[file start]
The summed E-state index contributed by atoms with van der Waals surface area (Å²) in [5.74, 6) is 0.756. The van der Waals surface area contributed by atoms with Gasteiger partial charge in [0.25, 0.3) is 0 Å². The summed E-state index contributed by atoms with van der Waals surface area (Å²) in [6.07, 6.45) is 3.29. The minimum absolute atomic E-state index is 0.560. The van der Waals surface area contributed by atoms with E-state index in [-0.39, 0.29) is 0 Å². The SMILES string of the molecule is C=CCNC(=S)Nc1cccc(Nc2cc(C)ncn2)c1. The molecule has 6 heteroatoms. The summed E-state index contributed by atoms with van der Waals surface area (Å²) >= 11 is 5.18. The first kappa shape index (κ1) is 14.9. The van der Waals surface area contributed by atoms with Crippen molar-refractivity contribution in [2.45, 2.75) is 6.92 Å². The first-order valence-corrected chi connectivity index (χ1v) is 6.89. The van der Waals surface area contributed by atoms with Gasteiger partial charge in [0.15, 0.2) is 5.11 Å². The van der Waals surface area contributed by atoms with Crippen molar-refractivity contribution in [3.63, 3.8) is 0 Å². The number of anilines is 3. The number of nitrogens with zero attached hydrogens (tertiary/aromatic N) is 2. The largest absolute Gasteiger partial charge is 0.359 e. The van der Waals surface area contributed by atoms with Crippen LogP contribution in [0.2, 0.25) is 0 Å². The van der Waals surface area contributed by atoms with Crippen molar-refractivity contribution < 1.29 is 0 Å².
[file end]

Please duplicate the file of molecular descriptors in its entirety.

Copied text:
The summed E-state index contributed by atoms with van der Waals surface area (Å²) in [5.74, 6) is 0.756. The van der Waals surface area contributed by atoms with Gasteiger partial charge in [0.25, 0.3) is 0 Å². The summed E-state index contributed by atoms with van der Waals surface area (Å²) in [6.07, 6.45) is 3.29. The minimum absolute atomic E-state index is 0.560. The van der Waals surface area contributed by atoms with E-state index in [-0.39, 0.29) is 0 Å². The SMILES string of the molecule is C=CCNC(=S)Nc1cccc(Nc2cc(C)ncn2)c1. The molecule has 6 heteroatoms. The summed E-state index contributed by atoms with van der Waals surface area (Å²) >= 11 is 5.18. The first kappa shape index (κ1) is 14.9. The van der Waals surface area contributed by atoms with Crippen molar-refractivity contribution in [2.45, 2.75) is 6.92 Å². The first-order valence-corrected chi connectivity index (χ1v) is 6.89. The van der Waals surface area contributed by atoms with Gasteiger partial charge in [0.15, 0.2) is 5.11 Å². The van der Waals surface area contributed by atoms with Crippen molar-refractivity contribution in [3.63, 3.8) is 0 Å². The number of anilines is 3. The number of nitrogens with zero attached hydrogens (tertiary/aromatic N) is 2. The largest absolute Gasteiger partial charge is 0.359 e. The van der Waals surface area contributed by atoms with Crippen LogP contribution in [0.2, 0.25) is 0 Å². The van der Waals surface area contributed by atoms with Crippen molar-refractivity contribution < 1.29 is 0 Å².